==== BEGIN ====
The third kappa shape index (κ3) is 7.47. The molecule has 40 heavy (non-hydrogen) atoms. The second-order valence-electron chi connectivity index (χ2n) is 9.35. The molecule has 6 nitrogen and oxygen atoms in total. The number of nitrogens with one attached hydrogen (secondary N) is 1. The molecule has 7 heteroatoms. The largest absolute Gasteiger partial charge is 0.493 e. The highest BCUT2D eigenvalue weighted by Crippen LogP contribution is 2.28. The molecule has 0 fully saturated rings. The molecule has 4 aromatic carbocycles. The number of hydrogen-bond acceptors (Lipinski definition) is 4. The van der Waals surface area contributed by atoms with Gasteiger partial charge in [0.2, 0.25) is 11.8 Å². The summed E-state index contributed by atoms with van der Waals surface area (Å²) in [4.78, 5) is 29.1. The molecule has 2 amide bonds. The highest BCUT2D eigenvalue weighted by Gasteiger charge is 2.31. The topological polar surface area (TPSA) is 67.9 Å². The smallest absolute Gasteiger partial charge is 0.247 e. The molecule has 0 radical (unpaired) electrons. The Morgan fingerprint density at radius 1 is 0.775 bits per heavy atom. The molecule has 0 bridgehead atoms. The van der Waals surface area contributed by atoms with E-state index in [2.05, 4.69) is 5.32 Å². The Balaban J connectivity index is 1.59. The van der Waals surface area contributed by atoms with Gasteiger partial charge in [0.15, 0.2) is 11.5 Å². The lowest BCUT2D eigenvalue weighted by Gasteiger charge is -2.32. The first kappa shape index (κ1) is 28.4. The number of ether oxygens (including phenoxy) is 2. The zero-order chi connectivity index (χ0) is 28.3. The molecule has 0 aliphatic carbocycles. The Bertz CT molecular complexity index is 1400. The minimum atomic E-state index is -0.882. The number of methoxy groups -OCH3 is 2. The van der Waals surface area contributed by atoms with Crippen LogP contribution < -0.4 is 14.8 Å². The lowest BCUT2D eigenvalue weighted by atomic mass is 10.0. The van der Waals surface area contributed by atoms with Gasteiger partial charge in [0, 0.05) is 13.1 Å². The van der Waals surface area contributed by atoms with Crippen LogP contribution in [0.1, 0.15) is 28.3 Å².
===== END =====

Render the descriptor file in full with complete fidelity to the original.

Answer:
The third kappa shape index (κ3) is 7.47. The molecule has 40 heavy (non-hydrogen) atoms. The second-order valence-electron chi connectivity index (χ2n) is 9.35. The molecule has 6 nitrogen and oxygen atoms in total. The number of nitrogens with one attached hydrogen (secondary N) is 1. The molecule has 7 heteroatoms. The largest absolute Gasteiger partial charge is 0.493 e. The highest BCUT2D eigenvalue weighted by Crippen LogP contribution is 2.28. The molecule has 0 fully saturated rings. The molecule has 4 aromatic carbocycles. The number of hydrogen-bond acceptors (Lipinski definition) is 4. The van der Waals surface area contributed by atoms with Gasteiger partial charge in [0.2, 0.25) is 11.8 Å². The summed E-state index contributed by atoms with van der Waals surface area (Å²) in [4.78, 5) is 29.1. The molecule has 2 amide bonds. The highest BCUT2D eigenvalue weighted by Gasteiger charge is 2.31. The topological polar surface area (TPSA) is 67.9 Å². The smallest absolute Gasteiger partial charge is 0.247 e. The molecule has 0 radical (unpaired) electrons. The Morgan fingerprint density at radius 1 is 0.775 bits per heavy atom. The molecule has 0 bridgehead atoms. The van der Waals surface area contributed by atoms with E-state index in [2.05, 4.69) is 5.32 Å². The Balaban J connectivity index is 1.59. The van der Waals surface area contributed by atoms with Gasteiger partial charge in [0.15, 0.2) is 11.5 Å². The lowest BCUT2D eigenvalue weighted by Gasteiger charge is -2.32. The first kappa shape index (κ1) is 28.4. The number of ether oxygens (including phenoxy) is 2. The zero-order chi connectivity index (χ0) is 28.3. The molecule has 0 aliphatic carbocycles. The Bertz CT molecular complexity index is 1400. The minimum atomic E-state index is -0.882. The number of methoxy groups -OCH3 is 2. The van der Waals surface area contributed by atoms with Crippen LogP contribution < -0.4 is 14.8 Å². The lowest BCUT2D eigenvalue weighted by atomic mass is 10.0. The van der Waals surface area contributed by atoms with Gasteiger partial charge in [0, 0.05) is 13.1 Å². The van der Waals surface area contributed by atoms with Crippen LogP contribution in [0.1, 0.15) is 28.3 Å².